“7 Things You Should Know About Cyberinfrastructure.” In 7 Things You Should Know
About… series. EDUCAUSE, 2007. Cyberinfrastructure merges technology, data,
and human resources into a seamless whole.
E-Infrastructure Programme Website. Joint Information Systems Committee (JISC)
[Accessed December 12, 2008]. This website lists examples of current UK
e-infrastructure, funded by JISC, the UK e-Science program, and joint
Jelinkova, Klara, Terezsa Carvalho, Dorette Kerian, Boyd Knosp, Kent Percival, and
Stan Yagi. “Creating a Five-Minute Conversation About Cyberinfrastructure.”
EDUCAUSE Quarterly 31, no. 2 (2008): 78–82. This article offers a few ideas to
consider in your approach to cyberinfrastructure. The goal is to help you compose
a five-minute conversation on cyberinfrastructure appropriate for various
The Tower and the Cloud: Higher Education in the Age of Cloud Computing. Edited by
Richard N. Katz: EDUCAUSE, 2008. This book includes several chapters on
cyberinfrastructure, e-scholarship, and the transformation of advanced networking
in higher education.
Planning the Future
Atkinson, Malcolm P., and Paul W. Jeffreys. “Century-of-Information Research (CIR):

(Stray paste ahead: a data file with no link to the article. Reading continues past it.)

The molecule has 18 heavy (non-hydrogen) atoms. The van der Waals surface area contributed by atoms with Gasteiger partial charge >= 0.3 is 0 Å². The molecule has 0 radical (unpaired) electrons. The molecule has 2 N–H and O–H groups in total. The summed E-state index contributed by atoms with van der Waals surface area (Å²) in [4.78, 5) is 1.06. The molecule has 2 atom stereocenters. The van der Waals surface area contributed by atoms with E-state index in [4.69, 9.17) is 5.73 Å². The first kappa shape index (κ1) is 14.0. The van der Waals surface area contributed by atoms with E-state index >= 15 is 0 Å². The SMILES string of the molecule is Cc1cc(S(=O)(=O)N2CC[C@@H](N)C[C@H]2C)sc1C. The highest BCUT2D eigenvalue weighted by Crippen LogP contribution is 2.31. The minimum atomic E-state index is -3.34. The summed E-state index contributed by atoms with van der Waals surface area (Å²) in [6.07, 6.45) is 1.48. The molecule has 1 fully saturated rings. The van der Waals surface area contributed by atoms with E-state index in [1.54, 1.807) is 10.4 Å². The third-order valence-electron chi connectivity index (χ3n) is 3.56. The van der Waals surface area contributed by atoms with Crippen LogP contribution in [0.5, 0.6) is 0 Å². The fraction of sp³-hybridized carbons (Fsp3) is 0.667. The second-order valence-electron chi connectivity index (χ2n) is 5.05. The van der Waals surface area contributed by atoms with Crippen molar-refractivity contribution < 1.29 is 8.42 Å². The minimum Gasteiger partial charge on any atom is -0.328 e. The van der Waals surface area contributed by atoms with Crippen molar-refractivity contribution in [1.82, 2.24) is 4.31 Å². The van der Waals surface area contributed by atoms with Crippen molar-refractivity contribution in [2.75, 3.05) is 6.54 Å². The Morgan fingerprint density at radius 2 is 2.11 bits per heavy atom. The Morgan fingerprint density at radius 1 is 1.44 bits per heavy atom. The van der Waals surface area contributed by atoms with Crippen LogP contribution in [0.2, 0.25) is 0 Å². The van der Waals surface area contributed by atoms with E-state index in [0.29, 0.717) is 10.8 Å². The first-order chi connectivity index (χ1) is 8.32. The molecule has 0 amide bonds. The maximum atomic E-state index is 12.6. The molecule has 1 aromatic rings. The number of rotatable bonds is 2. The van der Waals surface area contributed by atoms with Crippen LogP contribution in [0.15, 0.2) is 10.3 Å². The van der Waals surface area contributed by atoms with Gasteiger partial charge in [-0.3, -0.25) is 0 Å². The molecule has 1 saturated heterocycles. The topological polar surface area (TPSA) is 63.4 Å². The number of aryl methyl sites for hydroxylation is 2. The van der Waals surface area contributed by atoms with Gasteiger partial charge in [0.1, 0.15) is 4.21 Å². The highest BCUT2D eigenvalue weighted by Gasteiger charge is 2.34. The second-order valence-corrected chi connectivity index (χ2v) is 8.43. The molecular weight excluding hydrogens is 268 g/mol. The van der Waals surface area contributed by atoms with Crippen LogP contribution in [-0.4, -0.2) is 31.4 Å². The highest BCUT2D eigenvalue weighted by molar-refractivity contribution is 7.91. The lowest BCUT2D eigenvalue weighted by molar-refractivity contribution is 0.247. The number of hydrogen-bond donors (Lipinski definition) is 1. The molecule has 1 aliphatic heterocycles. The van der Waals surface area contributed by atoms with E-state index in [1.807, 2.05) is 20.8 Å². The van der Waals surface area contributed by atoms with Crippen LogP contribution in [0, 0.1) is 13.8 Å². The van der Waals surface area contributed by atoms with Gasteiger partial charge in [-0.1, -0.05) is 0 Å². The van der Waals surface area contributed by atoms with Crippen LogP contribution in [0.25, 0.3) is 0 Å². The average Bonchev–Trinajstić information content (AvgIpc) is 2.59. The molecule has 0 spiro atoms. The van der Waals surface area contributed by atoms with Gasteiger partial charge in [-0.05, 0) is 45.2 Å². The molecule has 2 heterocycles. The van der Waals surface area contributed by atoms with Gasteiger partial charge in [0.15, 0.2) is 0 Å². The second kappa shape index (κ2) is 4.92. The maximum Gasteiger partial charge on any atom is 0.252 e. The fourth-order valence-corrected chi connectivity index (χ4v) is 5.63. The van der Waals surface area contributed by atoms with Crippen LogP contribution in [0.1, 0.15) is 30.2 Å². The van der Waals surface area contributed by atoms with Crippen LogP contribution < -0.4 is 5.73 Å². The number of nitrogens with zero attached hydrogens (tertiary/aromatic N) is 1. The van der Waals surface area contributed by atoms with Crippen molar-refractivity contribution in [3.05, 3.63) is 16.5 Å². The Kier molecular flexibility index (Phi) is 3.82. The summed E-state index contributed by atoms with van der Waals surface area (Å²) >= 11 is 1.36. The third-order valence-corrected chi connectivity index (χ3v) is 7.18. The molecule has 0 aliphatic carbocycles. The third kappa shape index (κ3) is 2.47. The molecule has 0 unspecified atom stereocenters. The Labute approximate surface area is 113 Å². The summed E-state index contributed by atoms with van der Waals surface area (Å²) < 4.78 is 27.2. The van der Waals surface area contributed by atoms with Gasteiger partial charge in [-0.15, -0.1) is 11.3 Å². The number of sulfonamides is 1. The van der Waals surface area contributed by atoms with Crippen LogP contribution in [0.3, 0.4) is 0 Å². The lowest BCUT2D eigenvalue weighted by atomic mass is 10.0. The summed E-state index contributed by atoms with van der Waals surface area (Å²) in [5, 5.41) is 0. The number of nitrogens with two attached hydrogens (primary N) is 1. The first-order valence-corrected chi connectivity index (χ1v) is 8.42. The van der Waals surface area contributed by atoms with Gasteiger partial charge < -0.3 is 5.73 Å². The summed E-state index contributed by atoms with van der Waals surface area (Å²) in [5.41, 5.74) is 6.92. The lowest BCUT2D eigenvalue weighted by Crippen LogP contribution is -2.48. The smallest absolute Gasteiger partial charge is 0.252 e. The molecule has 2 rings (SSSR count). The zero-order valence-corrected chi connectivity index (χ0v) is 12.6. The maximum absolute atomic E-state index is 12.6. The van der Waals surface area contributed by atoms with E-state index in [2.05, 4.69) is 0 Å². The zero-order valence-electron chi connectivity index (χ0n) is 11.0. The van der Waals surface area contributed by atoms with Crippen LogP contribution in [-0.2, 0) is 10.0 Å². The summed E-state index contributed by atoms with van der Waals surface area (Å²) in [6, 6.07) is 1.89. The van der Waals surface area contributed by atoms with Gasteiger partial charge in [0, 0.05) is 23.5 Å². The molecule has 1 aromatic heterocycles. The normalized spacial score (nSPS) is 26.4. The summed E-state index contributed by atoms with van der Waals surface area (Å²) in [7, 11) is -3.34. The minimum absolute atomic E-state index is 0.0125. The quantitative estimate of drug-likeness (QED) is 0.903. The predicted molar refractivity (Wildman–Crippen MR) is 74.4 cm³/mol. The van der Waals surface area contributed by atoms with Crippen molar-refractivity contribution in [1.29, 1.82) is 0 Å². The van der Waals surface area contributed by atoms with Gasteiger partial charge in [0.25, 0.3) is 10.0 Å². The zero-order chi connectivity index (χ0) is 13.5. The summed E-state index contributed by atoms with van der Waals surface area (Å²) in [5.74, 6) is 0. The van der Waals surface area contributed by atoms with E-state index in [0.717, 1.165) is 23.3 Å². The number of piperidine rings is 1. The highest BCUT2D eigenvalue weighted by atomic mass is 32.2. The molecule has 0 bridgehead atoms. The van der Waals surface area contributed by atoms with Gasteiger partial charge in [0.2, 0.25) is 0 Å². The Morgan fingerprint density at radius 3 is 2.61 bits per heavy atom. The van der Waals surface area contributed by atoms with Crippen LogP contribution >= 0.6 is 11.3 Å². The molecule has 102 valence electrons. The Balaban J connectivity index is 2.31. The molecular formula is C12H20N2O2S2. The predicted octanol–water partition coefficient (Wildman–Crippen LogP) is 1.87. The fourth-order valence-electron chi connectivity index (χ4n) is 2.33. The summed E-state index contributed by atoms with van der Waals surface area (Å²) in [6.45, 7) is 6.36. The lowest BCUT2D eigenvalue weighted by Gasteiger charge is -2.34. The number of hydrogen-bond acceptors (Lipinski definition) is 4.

A Strategy for Research and Innovation in the Century of Information.” The
e-Science Directors’ Forum Strategy Working Group, 2008.This publication
states the goals of the CIR strategy: to facilitate the growth of UK research and
innovation in the undergraduate level and onwards that will equip research
communities, businesses, government and society as whole.
Berman, Francine. “Making Research and Education Cyberinfrastructure Real.”
EDUCAUSE Review 43, no. 4 (2008): 18–32. Providing an evolving foundation
for 21st-century research and education, cyberinfrastructure is both a focus for
invention and an accelerator of innovation, linked through a trajectory that begins
with design and evolves to broad-based use.
EDUCAUSE JISC SURF CAUDIT Cyberinfrastructure Resources 2
Borgman, Christine L. “Supporting the ‘Scholarship’ in E-Scholarship.” EDUCAUSE
Review 43, no. 6 (2008): 32–33. The author asks, what does supporting
cyberinfrastructure mean for scholars, for academic libraries, and for campus
information technology? What cyberinfrastructure strategies should colleges and
universities implement to support the “scholarship” in e-scholarship?
Bottum, James R., James F. Davis, Peter M. Siegel, Brad Wheeler, and Diana G.